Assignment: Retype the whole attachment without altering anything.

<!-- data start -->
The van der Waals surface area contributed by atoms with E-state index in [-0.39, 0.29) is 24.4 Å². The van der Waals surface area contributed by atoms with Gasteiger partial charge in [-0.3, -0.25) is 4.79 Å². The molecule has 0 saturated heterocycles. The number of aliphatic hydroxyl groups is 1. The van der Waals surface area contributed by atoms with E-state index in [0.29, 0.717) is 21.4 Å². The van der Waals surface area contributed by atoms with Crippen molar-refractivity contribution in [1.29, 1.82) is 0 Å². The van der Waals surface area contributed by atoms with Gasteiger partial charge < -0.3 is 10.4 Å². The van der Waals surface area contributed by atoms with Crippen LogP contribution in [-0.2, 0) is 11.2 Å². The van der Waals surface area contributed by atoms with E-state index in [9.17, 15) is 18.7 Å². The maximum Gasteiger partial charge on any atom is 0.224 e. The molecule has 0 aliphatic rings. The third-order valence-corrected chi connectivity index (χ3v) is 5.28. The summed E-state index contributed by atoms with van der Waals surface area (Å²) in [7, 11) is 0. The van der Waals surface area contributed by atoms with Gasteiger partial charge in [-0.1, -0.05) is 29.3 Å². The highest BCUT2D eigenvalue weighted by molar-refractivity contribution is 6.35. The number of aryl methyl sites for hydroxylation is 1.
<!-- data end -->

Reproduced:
The van der Waals surface area contributed by atoms with E-state index in [-0.39, 0.29) is 24.4 Å². The van der Waals surface area contributed by atoms with Gasteiger partial charge in [-0.3, -0.25) is 4.79 Å². The molecule has 0 saturated heterocycles. The number of aliphatic hydroxyl groups is 1. The van der Waals surface area contributed by atoms with E-state index in [0.29, 0.717) is 21.4 Å². The van der Waals surface area contributed by atoms with Crippen molar-refractivity contribution in [1.29, 1.82) is 0 Å². The van der Waals surface area contributed by atoms with Gasteiger partial charge < -0.3 is 10.4 Å². The van der Waals surface area contributed by atoms with Crippen LogP contribution in [-0.2, 0) is 11.2 Å². The van der Waals surface area contributed by atoms with E-state index in [9.17, 15) is 18.7 Å². The maximum Gasteiger partial charge on any atom is 0.224 e. The molecule has 0 aliphatic rings. The third-order valence-corrected chi connectivity index (χ3v) is 5.28. The summed E-state index contributed by atoms with van der Waals surface area (Å²) in [7, 11) is 0. The van der Waals surface area contributed by atoms with Gasteiger partial charge in [-0.1, -0.05) is 29.3 Å². The highest BCUT2D eigenvalue weighted by molar-refractivity contribution is 6.35. The number of aryl methyl sites for hydroxylation is 1.